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Heat Exchanger

According to the article, Cooling water systems heat transfer retrieved from
http://www.gewater.com/handbook/cooling_water_systems/ch_23_heat.jsp,

The

function of a cooling system is to remove heat from processes or equipment. Heat


removed from one medium is transferred to another medium, or process fluid. Most
often, the cooling medium is water. However, the heat transfer concepts and calculations
discussed in this chapter can also be applied to other fluids. Efficient removal of heat is
an economic requirement in the design and operation of a cooling system. The driving
force for the transfer of heat is the difference in temperature between the two media. In
most cooling systems, this is in the range of 10-200 degrees F. The heat flux is generally
low and in the range of 5,000 to 15,000 Btu/ft2/hr. For exceptional cases such as the
indirect cooling of molten metal, the heat flux can be as high as 3,000,000 Btu/ft2/hr. The
transfer of heat from process fluids or equipment results in a rise in temperature, or even
a change of state, in the cooling water. Many of the properties of water, along with the
behavior of the contaminants it contains, are affected by temperature. The tendency of a
system to corrode, scale, or support microbiological growth is also affected by water
temperature. These effects, and the control of conditions that foster them, are addressed
in subsequent chapters.
According to Holman et. al. (2008), To obtain cooled substrate having a
temperature suitable for inoculation, the cooling Water preferably has a temperature
below 400C., more preferably below 200C., and even more preferably below 10C. In
practice, a Water temperature of about 0.5 to 40C. appears very suitable for efficient
cooling.

Deindoerfer et.al. (1958) stated that regarding the cooling sections, the stirredtank, or (quench cooler with adequate heat removal capacity, is distinctly the best single
cooler because hot medium is instantly cooled to sublethal temperatures by dilution in the
colder medium. The water injector and flash coolers, in that order, are the next best. In a
flash chamber, internal pressure in the process system prevents (from a sound pure
culture basis) cooling below about 220F. A water injector can cool to below this
temperature without excessive medium dilution. A combination of these latter two
methods with each other, or with any other cooling section, will generally be required.
The plate exchanger is better than the spiral or tubular exchanger, and the immersed coil
because of the same reasons cited for exchanger heating sections. For the special case of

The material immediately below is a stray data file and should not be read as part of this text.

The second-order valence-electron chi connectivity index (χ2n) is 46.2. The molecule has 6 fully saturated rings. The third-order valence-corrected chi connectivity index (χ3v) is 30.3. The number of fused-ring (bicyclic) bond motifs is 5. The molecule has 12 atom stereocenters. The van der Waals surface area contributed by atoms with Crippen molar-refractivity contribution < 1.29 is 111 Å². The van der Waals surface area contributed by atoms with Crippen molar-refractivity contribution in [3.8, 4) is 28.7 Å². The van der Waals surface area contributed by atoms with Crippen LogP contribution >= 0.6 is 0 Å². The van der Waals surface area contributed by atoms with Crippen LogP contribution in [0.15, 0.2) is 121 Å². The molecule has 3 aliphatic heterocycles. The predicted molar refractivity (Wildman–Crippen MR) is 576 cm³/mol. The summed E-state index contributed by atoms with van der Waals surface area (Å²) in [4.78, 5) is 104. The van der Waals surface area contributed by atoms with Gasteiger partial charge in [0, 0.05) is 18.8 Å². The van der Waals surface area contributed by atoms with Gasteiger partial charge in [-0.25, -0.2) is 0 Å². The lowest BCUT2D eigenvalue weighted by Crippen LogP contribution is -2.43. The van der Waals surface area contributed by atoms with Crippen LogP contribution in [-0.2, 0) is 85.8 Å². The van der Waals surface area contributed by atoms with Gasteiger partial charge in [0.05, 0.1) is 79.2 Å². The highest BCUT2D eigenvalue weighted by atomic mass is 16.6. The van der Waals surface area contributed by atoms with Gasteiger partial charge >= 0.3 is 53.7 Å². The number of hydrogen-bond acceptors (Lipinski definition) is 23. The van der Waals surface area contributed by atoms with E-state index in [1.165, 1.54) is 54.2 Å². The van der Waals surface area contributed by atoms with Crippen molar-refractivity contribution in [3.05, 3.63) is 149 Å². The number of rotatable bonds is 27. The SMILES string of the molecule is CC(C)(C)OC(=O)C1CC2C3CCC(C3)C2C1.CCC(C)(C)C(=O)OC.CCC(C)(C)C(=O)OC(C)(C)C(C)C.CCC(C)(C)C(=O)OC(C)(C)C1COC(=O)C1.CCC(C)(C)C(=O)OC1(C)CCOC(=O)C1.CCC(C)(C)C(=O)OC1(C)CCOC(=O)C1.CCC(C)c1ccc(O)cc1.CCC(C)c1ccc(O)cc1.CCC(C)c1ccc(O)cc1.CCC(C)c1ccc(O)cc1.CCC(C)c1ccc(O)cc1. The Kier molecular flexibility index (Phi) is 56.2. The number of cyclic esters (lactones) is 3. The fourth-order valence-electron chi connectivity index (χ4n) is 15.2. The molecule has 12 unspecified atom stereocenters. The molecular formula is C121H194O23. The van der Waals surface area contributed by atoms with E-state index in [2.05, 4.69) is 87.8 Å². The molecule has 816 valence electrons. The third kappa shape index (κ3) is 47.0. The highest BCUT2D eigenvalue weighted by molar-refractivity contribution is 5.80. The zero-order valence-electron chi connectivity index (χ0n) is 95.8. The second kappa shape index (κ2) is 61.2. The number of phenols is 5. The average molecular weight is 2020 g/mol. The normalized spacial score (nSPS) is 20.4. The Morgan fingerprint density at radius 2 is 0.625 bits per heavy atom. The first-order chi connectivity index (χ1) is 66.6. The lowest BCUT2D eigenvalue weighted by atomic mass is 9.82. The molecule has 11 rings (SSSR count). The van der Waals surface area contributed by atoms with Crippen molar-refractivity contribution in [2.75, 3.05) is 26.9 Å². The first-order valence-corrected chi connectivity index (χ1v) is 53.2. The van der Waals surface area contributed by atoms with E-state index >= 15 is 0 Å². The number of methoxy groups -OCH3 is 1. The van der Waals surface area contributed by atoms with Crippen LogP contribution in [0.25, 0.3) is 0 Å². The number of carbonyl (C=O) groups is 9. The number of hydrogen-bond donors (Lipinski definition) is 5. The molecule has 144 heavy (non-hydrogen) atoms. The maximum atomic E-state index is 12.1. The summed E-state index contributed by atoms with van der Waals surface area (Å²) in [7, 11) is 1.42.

countercurrent exchangers where the hot and cold streams have equal flow rates and heat
capacities, the heating and cooling curves reduce to straight-line curves. They do occur
frequently, however, in heat recovery sections where hot medium is cooled by cold raw
medium.
Junker et. al. (2006) said that heating is accomplished indirectly using steam or
hot water via a heat exchanger (HEX) or directly by mixing steam with incoming
medium (steam injection). Cooling HEXs can use cooling tower/chilled water, but also
may use vacuum to reduce temperature and draw off any accumulated water from direct
steam injection. During water sterilization, incoming cold water was circulated for two
passes (one pass if system was already hot from steam sterilization) at 60 liters per
minute using the centrifugal inlet feed pump, after it rose to the sterilization inlet hold
temperature of 150C. It required previously steamed-through system block/drain valves

since users were not comfortable that conduction adequately sterilized through them
when closed. The non-sterile side of the recuperator HEX was bypassed to ensure that the
sterile side reached sterilization temperature. Cooling water was applied to the flash
cooler to ensure that the process cooler attained sterilization temperature. For the target
sterilization temperature of just below 150C and a 60 liters per minute water flowrate,
the temperature reached about 148.5C at the sterile side of the recuperator and 146.5C
for the sterile side of the process cooler.
Based on the article, Contamination Free Medium by Sterilization (With Diagram)
retrieved from http://www.biologydiscussion.com/biotechnology/contamination-freemedium-by-sterilization-with-diagram/7485,
The residence time or holding time of the media is fixed by adjusting the flow rate
and length of insulated holding pipe. The hot stream from the sterilizer is rapidly cooled
by a heat exchanger, (with or without heat recovery) and/or by flash-cooling before it
enters the fermentor vessel.
From the book entitled, Principles of Fermentation Technology by Stanbury et.
al. (2003),
The temperature of the medium is elevated in a continuous heat exchanger and is then
maintained in an insulated serpentine holding coil for the holding period. The length of
the holding period is dictated by the length of the coil and the flow rate of the medium.
The hot medium is then cooled to the fermentation temperature using two sequential heat
exchangers the first utilizing the incoming medium as the cooling source (thus
conserving heat by heating-up the incoming medium) and the second using the cooling
water. In some cases, the injection system is combined with flash cooling, where the

sterilized medium is cooled by passing it through an expansion valve into an vacuum


chamber. Cooling the occurs virtually instantly. A flow chart of a continuous sterilization
system using direct steam injection is shown in Fig. 5.10. In some cases, a combination
of direct and indirect heat exchangers may be used.
Reference:
(Stanbury, P.F., Whitaker, A., 2003)